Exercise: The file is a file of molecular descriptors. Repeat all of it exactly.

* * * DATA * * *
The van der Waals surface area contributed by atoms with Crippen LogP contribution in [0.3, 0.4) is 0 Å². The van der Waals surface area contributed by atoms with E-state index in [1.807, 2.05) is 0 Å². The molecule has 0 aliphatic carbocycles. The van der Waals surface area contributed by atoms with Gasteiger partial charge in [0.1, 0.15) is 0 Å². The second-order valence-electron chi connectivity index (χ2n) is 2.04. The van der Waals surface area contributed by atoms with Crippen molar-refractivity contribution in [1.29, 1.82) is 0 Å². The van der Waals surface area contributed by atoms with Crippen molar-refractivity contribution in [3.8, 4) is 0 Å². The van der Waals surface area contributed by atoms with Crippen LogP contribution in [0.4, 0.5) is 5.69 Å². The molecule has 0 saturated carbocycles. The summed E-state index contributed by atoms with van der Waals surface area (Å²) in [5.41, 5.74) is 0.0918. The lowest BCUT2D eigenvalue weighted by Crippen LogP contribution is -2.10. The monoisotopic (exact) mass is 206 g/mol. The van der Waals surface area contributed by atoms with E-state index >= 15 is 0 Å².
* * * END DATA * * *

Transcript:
The van der Waals surface area contributed by atoms with Crippen LogP contribution in [0.3, 0.4) is 0 Å². The van der Waals surface area contributed by atoms with E-state index in [1.807, 2.05) is 0 Å². The molecule has 0 aliphatic carbocycles. The van der Waals surface area contributed by atoms with Gasteiger partial charge in [0.1, 0.15) is 0 Å². The second-order valence-electron chi connectivity index (χ2n) is 2.04. The van der Waals surface area contributed by atoms with Crippen molar-refractivity contribution in [1.29, 1.82) is 0 Å². The van der Waals surface area contributed by atoms with Crippen molar-refractivity contribution in [3.8, 4) is 0 Å². The van der Waals surface area contributed by atoms with Crippen LogP contribution in [0.4, 0.5) is 5.69 Å². The molecule has 0 saturated carbocycles. The summed E-state index contributed by atoms with van der Waals surface area (Å²) in [5.41, 5.74) is 0.0918. The lowest BCUT2D eigenvalue weighted by Crippen LogP contribution is -2.10. The monoisotopic (exact) mass is 206 g/mol. The van der Waals surface area contributed by atoms with E-state index >= 15 is 0 Å².